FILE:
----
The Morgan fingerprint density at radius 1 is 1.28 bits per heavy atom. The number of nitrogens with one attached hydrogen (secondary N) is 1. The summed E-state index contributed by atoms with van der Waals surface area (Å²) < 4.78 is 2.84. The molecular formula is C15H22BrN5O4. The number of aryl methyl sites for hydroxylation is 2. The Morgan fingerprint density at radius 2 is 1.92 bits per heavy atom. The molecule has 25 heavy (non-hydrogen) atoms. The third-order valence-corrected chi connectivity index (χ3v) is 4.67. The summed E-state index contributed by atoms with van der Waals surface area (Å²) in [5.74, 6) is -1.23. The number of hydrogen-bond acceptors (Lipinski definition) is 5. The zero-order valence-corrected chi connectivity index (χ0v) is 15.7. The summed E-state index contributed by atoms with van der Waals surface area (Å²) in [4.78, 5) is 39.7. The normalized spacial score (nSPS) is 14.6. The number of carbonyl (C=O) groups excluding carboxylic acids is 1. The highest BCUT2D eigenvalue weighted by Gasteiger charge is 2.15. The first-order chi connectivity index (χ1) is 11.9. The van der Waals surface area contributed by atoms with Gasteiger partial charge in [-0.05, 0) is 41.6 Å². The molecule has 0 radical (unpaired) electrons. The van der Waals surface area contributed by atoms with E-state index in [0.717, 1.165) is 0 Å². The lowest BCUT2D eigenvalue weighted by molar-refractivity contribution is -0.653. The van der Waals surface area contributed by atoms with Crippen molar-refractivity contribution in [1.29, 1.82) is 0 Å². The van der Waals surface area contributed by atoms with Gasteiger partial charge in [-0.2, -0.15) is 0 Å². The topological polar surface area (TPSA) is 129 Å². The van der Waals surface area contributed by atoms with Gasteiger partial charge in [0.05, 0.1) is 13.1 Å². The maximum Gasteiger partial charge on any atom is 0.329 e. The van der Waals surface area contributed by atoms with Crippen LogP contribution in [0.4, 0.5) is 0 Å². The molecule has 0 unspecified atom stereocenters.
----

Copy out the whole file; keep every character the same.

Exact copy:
The Morgan fingerprint density at radius 1 is 1.28 bits per heavy atom. The number of nitrogens with one attached hydrogen (secondary N) is 1. The summed E-state index contributed by atoms with van der Waals surface area (Å²) < 4.78 is 2.84. The molecular formula is C15H22BrN5O4. The number of aryl methyl sites for hydroxylation is 2. The Morgan fingerprint density at radius 2 is 1.92 bits per heavy atom. The molecule has 25 heavy (non-hydrogen) atoms. The third-order valence-corrected chi connectivity index (χ3v) is 4.67. The summed E-state index contributed by atoms with van der Waals surface area (Å²) in [5.74, 6) is -1.23. The number of hydrogen-bond acceptors (Lipinski definition) is 5. The zero-order valence-corrected chi connectivity index (χ0v) is 15.7. The summed E-state index contributed by atoms with van der Waals surface area (Å²) in [4.78, 5) is 39.7. The normalized spacial score (nSPS) is 14.6. The number of carbonyl (C=O) groups excluding carboxylic acids is 1. The highest BCUT2D eigenvalue weighted by Gasteiger charge is 2.15. The first-order chi connectivity index (χ1) is 11.9. The van der Waals surface area contributed by atoms with Gasteiger partial charge in [-0.05, 0) is 41.6 Å². The molecule has 0 radical (unpaired) electrons. The van der Waals surface area contributed by atoms with E-state index in [0.717, 1.165) is 0 Å². The lowest BCUT2D eigenvalue weighted by molar-refractivity contribution is -0.653. The van der Waals surface area contributed by atoms with Crippen molar-refractivity contribution in [1.29, 1.82) is 0 Å². The van der Waals surface area contributed by atoms with Gasteiger partial charge in [-0.2, -0.15) is 0 Å². The topological polar surface area (TPSA) is 129 Å². The van der Waals surface area contributed by atoms with Gasteiger partial charge in [0.05, 0.1) is 13.1 Å². The maximum Gasteiger partial charge on any atom is 0.329 e. The van der Waals surface area contributed by atoms with Crippen LogP contribution in [0.4, 0.5) is 0 Å². The molecule has 0 unspecified atom stereocenters.